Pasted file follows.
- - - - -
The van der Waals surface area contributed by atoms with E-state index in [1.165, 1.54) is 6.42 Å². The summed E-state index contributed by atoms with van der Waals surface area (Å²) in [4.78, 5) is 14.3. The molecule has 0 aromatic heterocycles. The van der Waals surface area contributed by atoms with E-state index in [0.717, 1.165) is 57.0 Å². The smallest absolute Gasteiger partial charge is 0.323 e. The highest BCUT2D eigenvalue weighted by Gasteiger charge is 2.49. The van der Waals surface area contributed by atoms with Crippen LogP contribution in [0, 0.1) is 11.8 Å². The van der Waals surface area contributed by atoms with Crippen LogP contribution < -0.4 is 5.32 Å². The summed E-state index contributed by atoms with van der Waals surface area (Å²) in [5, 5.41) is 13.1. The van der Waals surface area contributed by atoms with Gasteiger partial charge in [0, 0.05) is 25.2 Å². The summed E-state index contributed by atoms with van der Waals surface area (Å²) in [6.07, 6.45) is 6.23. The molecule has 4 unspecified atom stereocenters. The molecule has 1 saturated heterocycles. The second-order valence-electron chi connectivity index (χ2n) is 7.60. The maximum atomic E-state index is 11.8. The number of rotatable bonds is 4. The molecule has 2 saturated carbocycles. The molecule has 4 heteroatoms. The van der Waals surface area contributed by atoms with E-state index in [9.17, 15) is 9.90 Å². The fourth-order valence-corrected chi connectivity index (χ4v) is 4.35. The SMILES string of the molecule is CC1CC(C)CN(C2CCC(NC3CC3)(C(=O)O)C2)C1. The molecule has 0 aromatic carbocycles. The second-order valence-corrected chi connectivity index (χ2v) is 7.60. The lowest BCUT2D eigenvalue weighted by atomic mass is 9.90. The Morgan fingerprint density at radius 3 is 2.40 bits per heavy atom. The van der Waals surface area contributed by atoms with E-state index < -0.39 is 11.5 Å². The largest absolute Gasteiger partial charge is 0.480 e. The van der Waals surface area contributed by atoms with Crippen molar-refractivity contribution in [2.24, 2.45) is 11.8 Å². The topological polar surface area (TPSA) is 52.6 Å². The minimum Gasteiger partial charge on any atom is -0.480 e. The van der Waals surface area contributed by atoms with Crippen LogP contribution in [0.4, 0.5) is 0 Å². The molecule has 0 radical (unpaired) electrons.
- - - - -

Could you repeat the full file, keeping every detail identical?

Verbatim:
The van der Waals surface area contributed by atoms with E-state index in [1.165, 1.54) is 6.42 Å². The summed E-state index contributed by atoms with van der Waals surface area (Å²) in [4.78, 5) is 14.3. The molecule has 0 aromatic heterocycles. The van der Waals surface area contributed by atoms with E-state index in [0.717, 1.165) is 57.0 Å². The smallest absolute Gasteiger partial charge is 0.323 e. The highest BCUT2D eigenvalue weighted by Gasteiger charge is 2.49. The van der Waals surface area contributed by atoms with Crippen LogP contribution in [0, 0.1) is 11.8 Å². The van der Waals surface area contributed by atoms with Crippen LogP contribution < -0.4 is 5.32 Å². The summed E-state index contributed by atoms with van der Waals surface area (Å²) in [5, 5.41) is 13.1. The van der Waals surface area contributed by atoms with Gasteiger partial charge in [0, 0.05) is 25.2 Å². The summed E-state index contributed by atoms with van der Waals surface area (Å²) in [6.07, 6.45) is 6.23. The molecule has 4 unspecified atom stereocenters. The molecule has 1 saturated heterocycles. The second-order valence-electron chi connectivity index (χ2n) is 7.60. The maximum atomic E-state index is 11.8. The number of rotatable bonds is 4. The molecule has 2 saturated carbocycles. The molecule has 4 heteroatoms. The van der Waals surface area contributed by atoms with E-state index in [9.17, 15) is 9.90 Å². The fourth-order valence-corrected chi connectivity index (χ4v) is 4.35. The SMILES string of the molecule is CC1CC(C)CN(C2CCC(NC3CC3)(C(=O)O)C2)C1. The molecule has 0 aromatic carbocycles. The second-order valence-corrected chi connectivity index (χ2v) is 7.60. The lowest BCUT2D eigenvalue weighted by atomic mass is 9.90. The Morgan fingerprint density at radius 3 is 2.40 bits per heavy atom. The van der Waals surface area contributed by atoms with E-state index < -0.39 is 11.5 Å². The largest absolute Gasteiger partial charge is 0.480 e. The van der Waals surface area contributed by atoms with Crippen molar-refractivity contribution in [2.24, 2.45) is 11.8 Å². The topological polar surface area (TPSA) is 52.6 Å². The minimum Gasteiger partial charge on any atom is -0.480 e. The van der Waals surface area contributed by atoms with Crippen LogP contribution in [0.4, 0.5) is 0 Å². The molecule has 0 radical (unpaired) electrons.